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Beyond Data

For the past decade Beyond Data Podcast host Ret Talbot has been a freelance journalist and science writer reporting on fisheries at the intersection of science and sustainability. He frequently uses the hashtag #datamatter because, well, they do. But what happens when the data simply don’t exist, are insufficient or unavailable? What happens when so-called alternative facts are considered just facts and people operate under the impression that the plural of anecdote is indeed data? How do we reach consensus when everyone espouses his or her own data—his or her own facts? In the Beyond Data Podcast, Talbot and his guests go where he's often been unwilling to go in his reporting--beyond data.

Nov 28, 2017

The second episode of the Beyond Data Podcast airing later this month takes a deep dive into meal kit delivery services and how they are shaping the sustainable seafood space. 

The data show that eating more seafood is good for you, especially when cooked at home, but Americans often hesitate to buy it outside of a restaurant setting. In part, that’s because cooking fish at home can be daunting, but there are also plenty of other reasons why people may avoid the seafood counter.

A growing number of Americans want to know where their food originates for reasons ranging from health to socio-economic and environmental sustainability. When it comes to seafood, a lack of transparency makes it difficult to source seafood with confidence. 

Meal kit delivery services like Blue Apron, Hello Fresh and Sun Basket are uniquely positioned to radically change Americans’ relationship to seafood. These services remove many of the barriers to cooking fish at home by providing step-by-step directions and precisely measured ingredients—ingredients that they frequently claim are sustainable.

The leading meal kit delivery services talk a lot about how they are reinventing what they see as a broken food system in America. In the case of seafood, they frequently talk about how the meal kit can connect consumers with domestic, sustainably harvested and farmed fish and shellfish, which is a big deal considering that upwards of 90% of the seafood Americans consume is imported from countries lacking both the sustainability and food safety regulations to which US fisheries and farms adhere.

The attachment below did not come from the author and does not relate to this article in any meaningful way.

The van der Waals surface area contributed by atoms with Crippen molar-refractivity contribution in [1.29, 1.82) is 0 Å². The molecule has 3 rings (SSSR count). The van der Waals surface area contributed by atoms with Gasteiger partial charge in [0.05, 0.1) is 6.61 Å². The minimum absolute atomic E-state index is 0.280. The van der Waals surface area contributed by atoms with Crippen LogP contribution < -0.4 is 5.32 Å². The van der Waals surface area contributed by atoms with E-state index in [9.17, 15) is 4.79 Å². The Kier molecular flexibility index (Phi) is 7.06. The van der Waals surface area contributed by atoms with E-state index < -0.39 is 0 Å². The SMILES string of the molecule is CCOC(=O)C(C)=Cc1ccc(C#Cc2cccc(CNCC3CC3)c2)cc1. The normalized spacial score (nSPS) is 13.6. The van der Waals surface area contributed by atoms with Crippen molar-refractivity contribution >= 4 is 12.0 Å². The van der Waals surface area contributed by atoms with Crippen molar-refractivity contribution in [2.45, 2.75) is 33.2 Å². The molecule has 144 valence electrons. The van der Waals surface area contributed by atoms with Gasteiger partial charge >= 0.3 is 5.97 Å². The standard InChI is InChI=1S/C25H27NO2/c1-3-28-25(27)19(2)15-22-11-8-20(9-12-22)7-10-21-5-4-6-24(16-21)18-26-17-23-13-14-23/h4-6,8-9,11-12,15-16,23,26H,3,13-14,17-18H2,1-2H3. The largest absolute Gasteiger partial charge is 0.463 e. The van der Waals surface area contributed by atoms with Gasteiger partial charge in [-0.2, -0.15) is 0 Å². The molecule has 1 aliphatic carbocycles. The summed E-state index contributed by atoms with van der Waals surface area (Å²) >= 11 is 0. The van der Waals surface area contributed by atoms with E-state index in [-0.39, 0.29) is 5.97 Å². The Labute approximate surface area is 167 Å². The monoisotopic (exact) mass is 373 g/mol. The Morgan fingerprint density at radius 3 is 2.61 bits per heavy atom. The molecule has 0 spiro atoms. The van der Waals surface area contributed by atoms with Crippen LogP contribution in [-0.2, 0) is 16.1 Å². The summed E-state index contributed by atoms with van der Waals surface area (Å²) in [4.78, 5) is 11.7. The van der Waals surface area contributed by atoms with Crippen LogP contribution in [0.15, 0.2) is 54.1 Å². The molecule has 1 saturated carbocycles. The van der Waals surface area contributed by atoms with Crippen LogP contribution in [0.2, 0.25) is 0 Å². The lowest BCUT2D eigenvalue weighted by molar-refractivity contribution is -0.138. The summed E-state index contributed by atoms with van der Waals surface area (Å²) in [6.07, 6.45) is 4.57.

While this certainly sounds good on the surface, some industry observers wonder if it’s too good to be true, especially given the competitive nature of the space and some of the challenges meal kit delivery services are encountering. Are there data to back-up the sustainability claims made by these companies—claims that are often front and center in marketing materials aimed at sustainably-minded consumers, who increasingly make up a larger percentage of their target audience? What does it mean when Blue Apron claims “100% sustainable seafood” or when Hello Fresh uses the word “sustainable” more than 600 times on its website?

I’m Ret Talbot, inviting you to join my guests and me when we go beyond the data and take a deep dive into meal kit delivery services and sustainable seafood in the next episode of the Beyond Data Podcast coming this Thursday to Apple podcasts or wherever you get your podcasts. I hope you’ll join us, and, if you missed Episode 1 on New York’s oyster toadfish fishery, this would be a great time to give it a listen and subscribe so every episode of the Beyond Data Podcast will be delivered to you automatically.

Voices from This Episode

PBS NewsHour's Judy Woodruff  [0:01]

WKBN27's Amanda Smith [0:07]

Sun Basket's Chef Justine Kelly [0:11]

Inside Edition's Deborah Norville  [0:30]

CBS News contributor Katie Lee  [0:36]

Chef Alexander Papetsas of New York City's Kellari Taverna on Inside Edition  [0:43]

CBS News correspondent John Blackstone  [0:49]

Annie Kelly of The Guardian  [0:54]

Blue Apron Advertisement [1:35]

FishPeople Seafood's Ken Plasse [2:54]

Music: "Xi" by Andy G. Cohen